President Biden said his economic plan is working after Treasury yields fell again Tuesday, signaling that inflation is waning as the economy slowly recovers though he noted that prices “remain too high.”
“When I took office we inherited a nation with a pandemic raging and an economy that was reeling,” Biden said in an address to the White House. “Twenty-one months later, we can see how our economic plan is working.”
Biden’s comments came after the Labor Department released a consumer price index report that showed inflation, prices at the pump and in the grocery store were all coming down ahead of the Christmas season.
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“Inflation is coming down in America,” he told reporters, noting it was the fifth month in a row that the trend had continued. “Make no mistake prices are still too high.
“We have a lot more work to do, but things are getting better – headed in the right direction,” he added.
Biden championed his administration’s role in lowering unemployment by adding new jobs in each month of his presidency and lowering the national deficit by $1.7 trillion.
“No administration has ever cut the deficit that much. Now inflation is coming down as well,” he continued. “Prices of things like televisions and toys are going down, and it’s good news for holiday season.”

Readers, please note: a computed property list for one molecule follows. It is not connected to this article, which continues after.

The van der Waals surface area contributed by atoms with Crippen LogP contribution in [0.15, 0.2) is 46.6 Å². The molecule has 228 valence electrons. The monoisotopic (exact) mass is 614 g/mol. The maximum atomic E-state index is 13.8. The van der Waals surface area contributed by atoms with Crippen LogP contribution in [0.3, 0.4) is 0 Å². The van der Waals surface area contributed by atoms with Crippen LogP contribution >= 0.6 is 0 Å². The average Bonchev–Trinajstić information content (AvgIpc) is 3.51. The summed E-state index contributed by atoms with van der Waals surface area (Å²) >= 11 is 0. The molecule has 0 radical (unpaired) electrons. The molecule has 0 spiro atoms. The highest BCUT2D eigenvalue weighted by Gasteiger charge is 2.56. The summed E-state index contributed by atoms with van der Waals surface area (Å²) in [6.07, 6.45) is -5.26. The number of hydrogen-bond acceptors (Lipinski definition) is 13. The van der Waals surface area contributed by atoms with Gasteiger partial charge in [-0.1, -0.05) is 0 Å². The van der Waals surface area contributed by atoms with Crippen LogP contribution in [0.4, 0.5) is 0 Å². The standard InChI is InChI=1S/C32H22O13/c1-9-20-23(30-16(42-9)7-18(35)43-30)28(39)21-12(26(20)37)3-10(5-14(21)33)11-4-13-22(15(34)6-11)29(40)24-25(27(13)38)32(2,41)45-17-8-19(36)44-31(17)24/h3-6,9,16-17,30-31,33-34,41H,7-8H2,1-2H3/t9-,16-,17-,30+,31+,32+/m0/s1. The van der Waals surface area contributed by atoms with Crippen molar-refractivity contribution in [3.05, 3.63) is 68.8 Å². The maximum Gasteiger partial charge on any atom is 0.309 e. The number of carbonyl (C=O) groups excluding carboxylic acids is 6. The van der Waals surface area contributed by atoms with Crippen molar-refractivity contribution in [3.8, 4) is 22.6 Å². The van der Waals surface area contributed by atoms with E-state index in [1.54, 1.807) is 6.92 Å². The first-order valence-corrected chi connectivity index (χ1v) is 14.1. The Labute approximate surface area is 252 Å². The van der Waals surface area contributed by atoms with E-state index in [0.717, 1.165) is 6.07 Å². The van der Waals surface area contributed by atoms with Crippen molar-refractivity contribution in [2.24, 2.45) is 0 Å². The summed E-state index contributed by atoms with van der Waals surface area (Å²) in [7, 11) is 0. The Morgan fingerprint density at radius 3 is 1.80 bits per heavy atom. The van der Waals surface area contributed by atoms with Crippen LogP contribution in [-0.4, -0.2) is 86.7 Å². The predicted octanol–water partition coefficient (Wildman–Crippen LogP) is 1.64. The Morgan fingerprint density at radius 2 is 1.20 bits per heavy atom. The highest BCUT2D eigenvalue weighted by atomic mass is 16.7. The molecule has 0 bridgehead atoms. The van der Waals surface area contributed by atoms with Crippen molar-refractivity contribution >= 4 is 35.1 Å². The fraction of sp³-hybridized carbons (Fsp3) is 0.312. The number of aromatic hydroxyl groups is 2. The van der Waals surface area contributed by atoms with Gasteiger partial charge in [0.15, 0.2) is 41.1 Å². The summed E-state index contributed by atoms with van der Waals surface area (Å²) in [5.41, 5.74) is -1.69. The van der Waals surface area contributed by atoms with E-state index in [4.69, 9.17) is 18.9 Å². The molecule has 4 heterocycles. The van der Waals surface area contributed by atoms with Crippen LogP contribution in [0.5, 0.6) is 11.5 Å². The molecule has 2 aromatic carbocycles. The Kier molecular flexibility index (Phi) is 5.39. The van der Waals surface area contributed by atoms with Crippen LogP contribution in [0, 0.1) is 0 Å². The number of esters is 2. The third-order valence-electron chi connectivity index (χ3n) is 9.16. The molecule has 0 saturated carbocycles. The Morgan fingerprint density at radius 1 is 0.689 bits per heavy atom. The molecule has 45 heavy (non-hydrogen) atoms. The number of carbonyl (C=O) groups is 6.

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Biden said the fact that wages have gone up more than prices over the last several months means that Americans have “a little bit of breathing room for the holiday season.”
But Biden also warned that even as the administration works to get the economy back in a more stable standing there could be “setbacks.”
“It’s going to take time to get inflation back to normal levels,” he continued. “What is clear is my economic plan is working, and we’re just getting started.”
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“My goal is simple: get price increases under control without choking off economic growth. Bring inflation down while keeping our labor market resilient,” he added.
The president said he would not take questions before departing his briefing, but when asked when he expected consumer prices to get back to pre-pandemic levels he said he “hope[s] by the end of next year.”
“But I can’t make that prediction,” he added.
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